The entire atmosphere is supported by the art which is drawn by Studio Ghibli, known for similarly simple-yet-complex stories such as Spirited Away or Laputa: Castle in the Sky. Entire scenes in the game are animated as though in a movie, and the transition back to 3D is surprisingly smooth.

 

It could be the vivid, yet soft color  palette, but sometimes, when I’m running through the alleyways of a town, I have to remind myself I’m not watching an anime and actually playing a game. The visuals are incredibly beautiful, even in the overworld and during battles.

 

Complimenting this is the music by Joe Hisaishi, with a wonderful range of pieces. Not only are all of them well-matched to the situation at hand — a drumming march at an industrial city, a light yet mysterious piece reminiscent of something from Professor Layton whenever you have a particularly hard puzzle to solve, an upbeat track that hypes you up when you take care of your little army of monsters. It’s been a while since I’ve paused a game to listen to the soundtrack. There isn’t a large selection of tracks, but you don’t usually notice it because they’re used wisely.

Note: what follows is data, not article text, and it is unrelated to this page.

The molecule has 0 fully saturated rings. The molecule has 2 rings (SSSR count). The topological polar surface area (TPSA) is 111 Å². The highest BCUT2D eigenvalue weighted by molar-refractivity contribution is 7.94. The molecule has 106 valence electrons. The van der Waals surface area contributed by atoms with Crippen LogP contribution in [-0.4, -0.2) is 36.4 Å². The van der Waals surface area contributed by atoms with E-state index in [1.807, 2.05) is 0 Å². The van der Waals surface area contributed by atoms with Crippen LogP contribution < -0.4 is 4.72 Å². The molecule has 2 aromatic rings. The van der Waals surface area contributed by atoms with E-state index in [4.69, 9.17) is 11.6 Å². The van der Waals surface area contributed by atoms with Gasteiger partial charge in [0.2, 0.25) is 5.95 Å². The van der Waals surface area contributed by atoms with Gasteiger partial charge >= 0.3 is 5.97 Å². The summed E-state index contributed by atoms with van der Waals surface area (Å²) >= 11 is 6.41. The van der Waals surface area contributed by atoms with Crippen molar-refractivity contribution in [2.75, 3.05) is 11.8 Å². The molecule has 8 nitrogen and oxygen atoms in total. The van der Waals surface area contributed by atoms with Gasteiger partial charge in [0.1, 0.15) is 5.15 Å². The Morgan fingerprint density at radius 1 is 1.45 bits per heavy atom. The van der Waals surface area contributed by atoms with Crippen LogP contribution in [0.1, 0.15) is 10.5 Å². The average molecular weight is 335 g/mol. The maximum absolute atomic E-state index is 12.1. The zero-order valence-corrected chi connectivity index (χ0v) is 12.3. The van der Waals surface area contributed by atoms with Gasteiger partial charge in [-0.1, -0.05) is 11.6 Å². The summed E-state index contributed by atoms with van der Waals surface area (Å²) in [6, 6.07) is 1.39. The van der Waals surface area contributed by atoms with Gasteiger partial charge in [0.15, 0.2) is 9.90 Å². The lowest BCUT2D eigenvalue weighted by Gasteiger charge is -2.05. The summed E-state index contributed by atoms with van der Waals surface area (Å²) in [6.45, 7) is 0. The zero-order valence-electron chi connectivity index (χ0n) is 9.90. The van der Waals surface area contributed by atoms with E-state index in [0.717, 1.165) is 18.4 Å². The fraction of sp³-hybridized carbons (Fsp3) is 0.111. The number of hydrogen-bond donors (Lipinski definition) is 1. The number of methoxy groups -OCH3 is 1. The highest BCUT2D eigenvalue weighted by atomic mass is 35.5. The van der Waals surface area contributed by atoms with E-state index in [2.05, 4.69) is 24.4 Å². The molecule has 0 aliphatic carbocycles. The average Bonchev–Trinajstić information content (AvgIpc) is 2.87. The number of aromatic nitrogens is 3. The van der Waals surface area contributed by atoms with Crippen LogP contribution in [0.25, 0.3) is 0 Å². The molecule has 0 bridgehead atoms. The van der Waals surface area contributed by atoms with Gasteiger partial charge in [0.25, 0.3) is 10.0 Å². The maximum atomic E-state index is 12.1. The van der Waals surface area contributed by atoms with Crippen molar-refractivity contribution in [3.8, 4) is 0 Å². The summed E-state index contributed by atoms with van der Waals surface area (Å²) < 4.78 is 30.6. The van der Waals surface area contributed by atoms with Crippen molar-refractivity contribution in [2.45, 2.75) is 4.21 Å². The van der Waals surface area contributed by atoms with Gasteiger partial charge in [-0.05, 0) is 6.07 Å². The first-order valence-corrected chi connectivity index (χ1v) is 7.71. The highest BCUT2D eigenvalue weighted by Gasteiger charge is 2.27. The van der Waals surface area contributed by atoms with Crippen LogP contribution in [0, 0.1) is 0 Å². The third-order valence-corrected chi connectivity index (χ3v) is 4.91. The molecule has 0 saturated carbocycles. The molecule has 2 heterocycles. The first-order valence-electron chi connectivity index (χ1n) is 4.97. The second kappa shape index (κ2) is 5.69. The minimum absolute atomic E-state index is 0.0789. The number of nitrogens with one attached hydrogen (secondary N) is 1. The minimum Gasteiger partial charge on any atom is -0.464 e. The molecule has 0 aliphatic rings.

The sound quality of the game in general is very impressive as well. There’s not a hint of static or low quality in either the voiced lines or the soundtrack.

 

While the story is certainly one of the main attractions, it’s creating an atmosphere that Ni no Kuni excels in. This isn’t conveyed just through the background designs or the music and art style. It’s also incorporated into how the game plays. There are magical monsters of all sorts of shapes and sizes that are spawned from the heart and fight alongside you through your entire journey. These are befriended using songs played from a lyre during battles. During the game, you get the opportunity to draw runes onto the touchscreen to activate magic spells.